Review of the Return to Work Act
Graham Harbord of our firm was invited to speak to the Parliamentary Committee on Occupational Health & Safety on 13 April 2017. That is to say that Johnston Withers is recognised as having substantial experience and expertise in workers compensation. Graham talked about the changes to the Return to Work legislation and in particular the impact on workers whose benefits will be cut off after having received income maintenance for two years.
The main issues are as follows.
The Return to Work Act 2014 (SA) tightens eligibility for compensation for both physical and psychological injuries. Previously, a physical injury was compensable if it arose out of the course of employment: now, the worker must also show that the employment was a “significant” contributor to the injury.Psychological injuries have an even more stringent test. To be compensable, employment must have been “the significant contributing cause”. Workers should expect that their psychiatric history will be examined closely by the compensating authority in defending such claims.
- No ongoing entitlement to weekly payments unless “seriously injured”.
Under the new Act, a worker is only entitled to weekly payments after two years if they are “seriously injured”, which is defined as a 30% impairment of the whole person.This threshold is very high.Even where a worker’s injuries may prevent them from ever seeking full time employment or similar employment again, it is rare that they will be assessed to this level. It is even more difficult to achieve where the injury is psychiatric.Johnston Withers told the Committee that the threshold should be lowered to 20%, with a potential entitlement to ongoing weekly payments in certain circumstances where a worker suffers a significant partial or total incapacity for work for the foreseeable future, even if they do not meet the threshold.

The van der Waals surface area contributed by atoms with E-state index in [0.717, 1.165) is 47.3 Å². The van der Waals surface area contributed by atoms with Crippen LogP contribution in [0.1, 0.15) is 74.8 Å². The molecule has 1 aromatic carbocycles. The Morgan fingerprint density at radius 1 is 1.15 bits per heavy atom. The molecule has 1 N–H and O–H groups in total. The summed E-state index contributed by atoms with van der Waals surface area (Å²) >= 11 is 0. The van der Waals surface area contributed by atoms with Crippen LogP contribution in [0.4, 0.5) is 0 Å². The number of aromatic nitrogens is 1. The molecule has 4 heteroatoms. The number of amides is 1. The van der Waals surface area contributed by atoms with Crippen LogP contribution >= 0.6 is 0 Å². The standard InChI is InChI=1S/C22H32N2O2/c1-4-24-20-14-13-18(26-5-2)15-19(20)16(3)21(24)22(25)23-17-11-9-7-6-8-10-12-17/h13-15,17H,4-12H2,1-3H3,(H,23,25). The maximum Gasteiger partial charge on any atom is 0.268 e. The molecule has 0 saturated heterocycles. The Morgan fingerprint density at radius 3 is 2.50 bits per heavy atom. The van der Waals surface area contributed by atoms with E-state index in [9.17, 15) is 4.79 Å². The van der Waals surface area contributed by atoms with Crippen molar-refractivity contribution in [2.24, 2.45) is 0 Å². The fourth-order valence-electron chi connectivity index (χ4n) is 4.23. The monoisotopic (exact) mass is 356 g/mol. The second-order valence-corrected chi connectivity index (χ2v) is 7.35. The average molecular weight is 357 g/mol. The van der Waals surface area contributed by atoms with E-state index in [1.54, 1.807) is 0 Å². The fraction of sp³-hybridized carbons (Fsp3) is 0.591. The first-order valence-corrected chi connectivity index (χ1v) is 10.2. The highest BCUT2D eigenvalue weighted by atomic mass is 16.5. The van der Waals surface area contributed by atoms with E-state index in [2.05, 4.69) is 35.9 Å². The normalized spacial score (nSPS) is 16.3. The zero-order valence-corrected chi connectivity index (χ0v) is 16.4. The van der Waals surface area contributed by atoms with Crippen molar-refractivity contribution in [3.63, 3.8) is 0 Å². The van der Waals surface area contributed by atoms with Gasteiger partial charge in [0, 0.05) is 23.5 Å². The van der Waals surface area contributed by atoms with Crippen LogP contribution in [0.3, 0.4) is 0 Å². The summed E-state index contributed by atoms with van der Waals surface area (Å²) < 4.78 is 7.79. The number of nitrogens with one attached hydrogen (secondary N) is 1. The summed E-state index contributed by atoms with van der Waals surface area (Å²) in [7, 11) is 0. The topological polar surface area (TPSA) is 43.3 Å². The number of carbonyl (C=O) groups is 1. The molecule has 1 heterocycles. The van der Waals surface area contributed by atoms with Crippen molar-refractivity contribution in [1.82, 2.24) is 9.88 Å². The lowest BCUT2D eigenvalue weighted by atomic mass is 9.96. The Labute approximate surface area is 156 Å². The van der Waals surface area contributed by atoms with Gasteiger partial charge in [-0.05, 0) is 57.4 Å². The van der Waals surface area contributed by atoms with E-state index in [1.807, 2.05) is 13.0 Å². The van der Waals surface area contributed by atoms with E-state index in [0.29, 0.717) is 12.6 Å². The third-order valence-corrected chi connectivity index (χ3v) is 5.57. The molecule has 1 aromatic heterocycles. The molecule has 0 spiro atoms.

- Medical entitlements restricted to 12 months
Workers are only entitled to medical expenses for 12 months after their entitlement to weekly payments stops. This means that a worker who has managed to return to work, but who requires ongoing treatment, will shoulder the cost of that treatment after that 12 months.Since the stated aim of the Return to Work Act is to encourage workers back to ongoing employment, this restriction seems ill advised. A worker who can continue in full-time employment only if they receive regular physiotherapy for an existing injury, prescribed medication or ongoing counselling, should be encouraged to do so. Where those costs aren’t covered, workers may choose to skip their treatment and become unable to work.
- Impact of the two-year cut off
The Return to Work Act came into force on 1 July 2015. One of its most significant effects was to cease entitlement to weekly payments after two years. For those workers who were already in receipt of weekly payments, that date is 28 June 2017, which is fast approaching. Many of them are unable to work, but will not meet the 30% impairment threshold, meaning that they’ll be obliged to move onto a disability pension. At the same time, eligibility for the disability pension is tightening.The transition provisions have also meant that those workers who were not receiving weekly payments as of 1 July 2015 – perhaps because they were on modified duties – but subsequently became unable to work, in most situations have no entitlement.Johnston Withers is already hearing from injured clients who are fearful that they and their families will lose their house and suffer serious stress following the unfair cut-off date.Workers with long term injuries are therefore facing an uncertain future, with families to support and obligations to meet which will be impossible after the cutoff date. Complex and confusing legislation means that the prospect of challenging claims can seem very daunting.
If you need advice about in Adelaide about a workers compensation matter, please contact Graham Harbord or any other members of our injury claims team on (08) 8231 1110.